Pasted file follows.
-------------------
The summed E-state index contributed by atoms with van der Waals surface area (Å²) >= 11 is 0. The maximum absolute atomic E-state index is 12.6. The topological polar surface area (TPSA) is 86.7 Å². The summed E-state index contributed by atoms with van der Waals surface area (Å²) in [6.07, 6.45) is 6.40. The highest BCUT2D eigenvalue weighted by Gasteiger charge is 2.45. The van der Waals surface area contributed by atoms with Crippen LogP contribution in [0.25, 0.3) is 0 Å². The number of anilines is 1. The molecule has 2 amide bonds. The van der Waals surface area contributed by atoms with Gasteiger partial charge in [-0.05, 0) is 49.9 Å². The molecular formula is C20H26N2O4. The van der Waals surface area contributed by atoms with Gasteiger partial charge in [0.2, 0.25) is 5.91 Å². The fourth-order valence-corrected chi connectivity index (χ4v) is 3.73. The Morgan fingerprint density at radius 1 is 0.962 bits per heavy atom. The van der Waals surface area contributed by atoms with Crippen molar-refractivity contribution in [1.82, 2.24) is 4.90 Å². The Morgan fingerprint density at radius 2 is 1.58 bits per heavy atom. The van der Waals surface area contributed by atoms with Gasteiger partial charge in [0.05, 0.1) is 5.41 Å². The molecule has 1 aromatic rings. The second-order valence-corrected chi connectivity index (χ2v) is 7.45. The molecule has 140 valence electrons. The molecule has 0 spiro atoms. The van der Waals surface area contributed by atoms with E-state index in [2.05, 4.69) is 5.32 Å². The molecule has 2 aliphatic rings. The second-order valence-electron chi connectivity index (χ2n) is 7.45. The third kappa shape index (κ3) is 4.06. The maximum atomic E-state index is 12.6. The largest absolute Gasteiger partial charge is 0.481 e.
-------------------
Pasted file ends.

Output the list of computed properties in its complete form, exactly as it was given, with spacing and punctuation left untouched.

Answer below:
The summed E-state index contributed by atoms with van der Waals surface area (Å²) >= 11 is 0. The maximum absolute atomic E-state index is 12.6. The topological polar surface area (TPSA) is 86.7 Å². The summed E-state index contributed by atoms with van der Waals surface area (Å²) in [6.07, 6.45) is 6.40. The highest BCUT2D eigenvalue weighted by Gasteiger charge is 2.45. The van der Waals surface area contributed by atoms with Crippen LogP contribution in [0.25, 0.3) is 0 Å². The number of anilines is 1. The molecule has 2 amide bonds. The van der Waals surface area contributed by atoms with Gasteiger partial charge in [-0.05, 0) is 49.9 Å². The molecular formula is C20H26N2O4. The van der Waals surface area contributed by atoms with Gasteiger partial charge in [0.2, 0.25) is 5.91 Å². The fourth-order valence-corrected chi connectivity index (χ4v) is 3.73. The Morgan fingerprint density at radius 1 is 0.962 bits per heavy atom. The van der Waals surface area contributed by atoms with Crippen molar-refractivity contribution in [1.82, 2.24) is 4.90 Å². The Morgan fingerprint density at radius 2 is 1.58 bits per heavy atom. The van der Waals surface area contributed by atoms with Gasteiger partial charge in [0.05, 0.1) is 5.41 Å². The molecule has 1 aromatic rings. The second-order valence-corrected chi connectivity index (χ2v) is 7.45. The molecule has 140 valence electrons. The molecule has 0 spiro atoms. The van der Waals surface area contributed by atoms with E-state index in [2.05, 4.69) is 5.32 Å². The molecule has 2 aliphatic rings. The second-order valence-electron chi connectivity index (χ2n) is 7.45. The third kappa shape index (κ3) is 4.06. The maximum atomic E-state index is 12.6. The largest absolute Gasteiger partial charge is 0.481 e.